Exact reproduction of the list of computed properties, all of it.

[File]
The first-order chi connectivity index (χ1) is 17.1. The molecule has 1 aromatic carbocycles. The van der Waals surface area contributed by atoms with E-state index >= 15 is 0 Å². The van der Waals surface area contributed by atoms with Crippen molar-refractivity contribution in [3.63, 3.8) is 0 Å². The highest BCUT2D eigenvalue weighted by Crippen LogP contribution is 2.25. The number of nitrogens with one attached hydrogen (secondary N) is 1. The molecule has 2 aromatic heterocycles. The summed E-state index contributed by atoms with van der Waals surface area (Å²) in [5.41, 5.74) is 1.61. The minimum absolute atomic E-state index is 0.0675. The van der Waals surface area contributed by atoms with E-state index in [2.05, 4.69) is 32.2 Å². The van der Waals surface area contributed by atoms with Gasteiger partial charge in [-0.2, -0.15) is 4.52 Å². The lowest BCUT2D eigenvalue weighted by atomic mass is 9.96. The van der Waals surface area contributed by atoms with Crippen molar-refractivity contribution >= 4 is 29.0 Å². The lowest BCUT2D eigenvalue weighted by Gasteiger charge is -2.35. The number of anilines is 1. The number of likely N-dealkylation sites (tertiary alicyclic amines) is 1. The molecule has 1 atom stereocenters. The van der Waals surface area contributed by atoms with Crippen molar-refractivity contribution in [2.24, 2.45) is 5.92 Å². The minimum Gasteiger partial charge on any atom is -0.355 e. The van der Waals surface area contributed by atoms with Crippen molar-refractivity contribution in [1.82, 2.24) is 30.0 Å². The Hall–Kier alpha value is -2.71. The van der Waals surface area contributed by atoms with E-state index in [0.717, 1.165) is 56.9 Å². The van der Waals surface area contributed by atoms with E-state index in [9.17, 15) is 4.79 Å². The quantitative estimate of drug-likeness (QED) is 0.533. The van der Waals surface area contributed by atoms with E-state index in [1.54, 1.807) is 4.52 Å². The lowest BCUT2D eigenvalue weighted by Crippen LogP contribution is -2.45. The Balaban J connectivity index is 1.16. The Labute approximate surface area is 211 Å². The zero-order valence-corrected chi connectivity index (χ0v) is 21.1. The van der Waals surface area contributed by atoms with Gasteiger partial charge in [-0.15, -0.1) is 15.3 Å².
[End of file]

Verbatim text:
The first-order chi connectivity index (χ1) is 17.1. The molecule has 1 aromatic carbocycles. The van der Waals surface area contributed by atoms with E-state index >= 15 is 0 Å². The van der Waals surface area contributed by atoms with Crippen molar-refractivity contribution in [3.63, 3.8) is 0 Å². The highest BCUT2D eigenvalue weighted by Crippen LogP contribution is 2.25. The number of nitrogens with one attached hydrogen (secondary N) is 1. The molecule has 2 aromatic heterocycles. The summed E-state index contributed by atoms with van der Waals surface area (Å²) in [5.41, 5.74) is 1.61. The minimum absolute atomic E-state index is 0.0675. The van der Waals surface area contributed by atoms with E-state index in [2.05, 4.69) is 32.2 Å². The van der Waals surface area contributed by atoms with Gasteiger partial charge in [-0.2, -0.15) is 4.52 Å². The lowest BCUT2D eigenvalue weighted by atomic mass is 9.96. The van der Waals surface area contributed by atoms with Crippen molar-refractivity contribution >= 4 is 29.0 Å². The lowest BCUT2D eigenvalue weighted by Gasteiger charge is -2.35. The number of anilines is 1. The number of likely N-dealkylation sites (tertiary alicyclic amines) is 1. The molecule has 1 atom stereocenters. The van der Waals surface area contributed by atoms with Crippen molar-refractivity contribution in [2.24, 2.45) is 5.92 Å². The minimum Gasteiger partial charge on any atom is -0.355 e. The van der Waals surface area contributed by atoms with Crippen molar-refractivity contribution in [1.82, 2.24) is 30.0 Å². The Hall–Kier alpha value is -2.71. The van der Waals surface area contributed by atoms with E-state index in [0.717, 1.165) is 56.9 Å². The van der Waals surface area contributed by atoms with E-state index in [9.17, 15) is 4.79 Å². The quantitative estimate of drug-likeness (QED) is 0.533. The van der Waals surface area contributed by atoms with E-state index in [1.54, 1.807) is 4.52 Å². The lowest BCUT2D eigenvalue weighted by Crippen LogP contribution is -2.45. The Balaban J connectivity index is 1.16. The Labute approximate surface area is 211 Å². The zero-order valence-corrected chi connectivity index (χ0v) is 21.1. The van der Waals surface area contributed by atoms with Gasteiger partial charge in [-0.15, -0.1) is 15.3 Å².